It was always dismissed as India’s 'Wild West' state. But Bihar finally seemed to have leapt out of the cauldron of crime, corruption and caste-based politics after Janata Dal (United) leader Nitish Kumar became chief minister a decade ago.
Kumar was credited with turning around one of the country’s most backward states and making development a key political issue among its 66.82 million voters. But today as the politically-significant state heads for a crucial assembly election, caste equations are taking centre-stage once again.
Development is still a hot issue, but the debate on who will win the battle for Bihar centres around the caste arithmetic on either side of the political spectrum. The NDA is looking to tap the upper caste Brahmin and Bhumihar, Kayastha and lower caste Mahadalit votes while the grand alliance, led by Nitish Kumar and Lalu Prasad is eyeing the backward castes of Kurmis, Yadavs and Muslims.
Both sides hoping to tilt the balance by driving a wedge in the Extremely Backward Castes, or EBCs, who account for some 30% of the voters in Bihar.
“The viciousness of caste equations may have gone in a state where upper caste children do not share the same classroom or mid-day meal utensils still, but voters have the choice to go for their caste candidate who will end up on the winning side in their perception,” says Dr DM Diwakar, director of Patna’s AN Sinha Institute for Social Studies.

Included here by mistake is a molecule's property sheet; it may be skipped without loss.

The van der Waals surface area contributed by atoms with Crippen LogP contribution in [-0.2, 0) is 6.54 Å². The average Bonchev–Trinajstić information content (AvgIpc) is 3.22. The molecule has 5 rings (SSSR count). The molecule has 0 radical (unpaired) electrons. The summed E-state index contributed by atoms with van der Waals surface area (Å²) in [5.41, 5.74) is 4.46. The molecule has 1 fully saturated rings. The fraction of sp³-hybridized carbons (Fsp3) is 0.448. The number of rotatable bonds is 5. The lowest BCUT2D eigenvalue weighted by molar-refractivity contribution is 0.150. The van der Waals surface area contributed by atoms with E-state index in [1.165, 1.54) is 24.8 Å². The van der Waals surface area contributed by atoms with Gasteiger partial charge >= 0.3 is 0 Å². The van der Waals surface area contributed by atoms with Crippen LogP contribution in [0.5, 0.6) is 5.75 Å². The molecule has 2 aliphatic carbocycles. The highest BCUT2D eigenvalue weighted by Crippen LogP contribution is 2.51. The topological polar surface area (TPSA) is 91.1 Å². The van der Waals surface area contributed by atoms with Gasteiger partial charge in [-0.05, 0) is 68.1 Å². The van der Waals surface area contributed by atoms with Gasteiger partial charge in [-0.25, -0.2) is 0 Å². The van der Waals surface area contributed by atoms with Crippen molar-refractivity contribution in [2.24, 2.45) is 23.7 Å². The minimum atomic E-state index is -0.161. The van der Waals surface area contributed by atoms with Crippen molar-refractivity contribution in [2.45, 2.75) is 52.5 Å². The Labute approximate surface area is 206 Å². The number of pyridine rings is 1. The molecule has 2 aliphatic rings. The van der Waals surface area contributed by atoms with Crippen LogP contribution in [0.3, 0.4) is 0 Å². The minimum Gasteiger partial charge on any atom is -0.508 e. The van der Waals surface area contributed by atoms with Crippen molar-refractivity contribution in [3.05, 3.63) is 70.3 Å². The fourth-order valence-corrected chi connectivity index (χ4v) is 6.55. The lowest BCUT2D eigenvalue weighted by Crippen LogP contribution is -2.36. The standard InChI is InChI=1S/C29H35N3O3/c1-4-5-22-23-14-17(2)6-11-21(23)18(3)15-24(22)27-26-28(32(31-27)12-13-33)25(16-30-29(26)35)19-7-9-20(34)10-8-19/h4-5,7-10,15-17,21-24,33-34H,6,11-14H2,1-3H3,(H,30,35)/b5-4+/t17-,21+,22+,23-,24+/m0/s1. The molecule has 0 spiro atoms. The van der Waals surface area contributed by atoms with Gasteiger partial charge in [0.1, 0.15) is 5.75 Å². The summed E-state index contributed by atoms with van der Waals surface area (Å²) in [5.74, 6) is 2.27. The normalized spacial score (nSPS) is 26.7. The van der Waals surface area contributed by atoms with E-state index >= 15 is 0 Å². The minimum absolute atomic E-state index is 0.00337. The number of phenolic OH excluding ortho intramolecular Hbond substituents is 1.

Mathematical models are being worked out, earlier results are being pored over and the midnight oil is being burnt in war rooms to identify strategies to be adopted to assess the “right caste” candidates to be fielded in each of the 243 constituencies.
Analysts are not surprised.
Although caste-based politics lay dormant in the face of a Narendra Modi wave during the Lok Sabha polls, the BJP is taking no chances this time.
To begin with, the BJP has not named a chief-ministerial candidate to lead the NDA juggernaut for fear of alienating other castes. In an effort to take on the grand alliance, it is also reaching out to the politically significant lower caste Kushwahas.
But it may not be a cakewalk for the BJP. The Modi factor may still be potent but in the face of a combined opposition for
the first time, it is imperative to forge a caste realignment.
The NDA’s main allies, Paswan and Kushwaha, were with the RJD and the JD-U in the 2010 assembly polls. Their tilt towards the BJP in 2014 created a powerful array of castes and broadbased the saffron formation’s vanguard of uppercastes to force a split in the secular formations to the NDA’s advantage.
But the BJP has an edge because the new Dali icon, Jitan Ram Manjhi, will help pull more Dalit-OBC votes into its kitty.
“While the NDA byword is micro-management of castes, the main fight has boiled down to the further splitting of EBC-OBC vote banks,” says Saibal Gupta , economist with Asian Development Research Institute.
The grand alliance is clearly rattled by the extension of the BJP’s support base in Bihar.
Between them, Nitish Kumar and RJD chief Lalu Prasad control a big chunk of the lower castevote in Bihar: Prasad with a bigger Yadav vote share while Nitish Kumar with just 3% Kurmi votes.
As the slugfest intensifies, the question many are asking is: Will the people cast their vote or vote for their castes?